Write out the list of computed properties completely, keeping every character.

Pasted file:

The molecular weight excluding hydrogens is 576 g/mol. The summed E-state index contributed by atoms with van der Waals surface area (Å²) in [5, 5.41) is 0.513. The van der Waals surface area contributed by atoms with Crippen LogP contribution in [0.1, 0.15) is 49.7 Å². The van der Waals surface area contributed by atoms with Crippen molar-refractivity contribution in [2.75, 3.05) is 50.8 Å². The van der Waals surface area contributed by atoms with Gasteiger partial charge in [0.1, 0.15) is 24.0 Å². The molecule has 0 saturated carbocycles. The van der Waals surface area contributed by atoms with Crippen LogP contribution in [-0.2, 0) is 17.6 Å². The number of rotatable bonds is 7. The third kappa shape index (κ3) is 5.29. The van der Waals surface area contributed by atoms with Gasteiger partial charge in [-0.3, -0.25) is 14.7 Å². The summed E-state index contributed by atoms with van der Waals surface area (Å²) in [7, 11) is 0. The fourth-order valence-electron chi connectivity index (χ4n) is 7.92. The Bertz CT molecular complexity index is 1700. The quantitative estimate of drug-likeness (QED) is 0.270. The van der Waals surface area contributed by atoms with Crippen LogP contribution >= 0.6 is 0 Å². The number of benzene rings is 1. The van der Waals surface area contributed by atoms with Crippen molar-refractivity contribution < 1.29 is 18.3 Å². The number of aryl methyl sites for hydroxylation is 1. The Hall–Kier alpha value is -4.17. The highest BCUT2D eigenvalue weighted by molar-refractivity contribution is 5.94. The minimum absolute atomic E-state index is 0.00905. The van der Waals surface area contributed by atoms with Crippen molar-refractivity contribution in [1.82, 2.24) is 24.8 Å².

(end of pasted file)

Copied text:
The molecular weight excluding hydrogens is 576 g/mol. The summed E-state index contributed by atoms with van der Waals surface area (Å²) in [5, 5.41) is 0.513. The van der Waals surface area contributed by atoms with Crippen LogP contribution in [0.1, 0.15) is 49.7 Å². The van der Waals surface area contributed by atoms with Crippen molar-refractivity contribution in [2.75, 3.05) is 50.8 Å². The van der Waals surface area contributed by atoms with Gasteiger partial charge in [0.1, 0.15) is 24.0 Å². The molecule has 0 saturated carbocycles. The van der Waals surface area contributed by atoms with Crippen LogP contribution in [-0.2, 0) is 17.6 Å². The number of rotatable bonds is 7. The third kappa shape index (κ3) is 5.29. The van der Waals surface area contributed by atoms with Gasteiger partial charge in [-0.3, -0.25) is 14.7 Å². The summed E-state index contributed by atoms with van der Waals surface area (Å²) in [7, 11) is 0. The fourth-order valence-electron chi connectivity index (χ4n) is 7.92. The Bertz CT molecular complexity index is 1700. The quantitative estimate of drug-likeness (QED) is 0.270. The van der Waals surface area contributed by atoms with Crippen LogP contribution >= 0.6 is 0 Å². The number of benzene rings is 1. The van der Waals surface area contributed by atoms with Crippen molar-refractivity contribution < 1.29 is 18.3 Å². The number of aryl methyl sites for hydroxylation is 1. The Hall–Kier alpha value is -4.17. The highest BCUT2D eigenvalue weighted by molar-refractivity contribution is 5.94. The minimum absolute atomic E-state index is 0.00905. The van der Waals surface area contributed by atoms with Crippen molar-refractivity contribution in [1.82, 2.24) is 24.8 Å².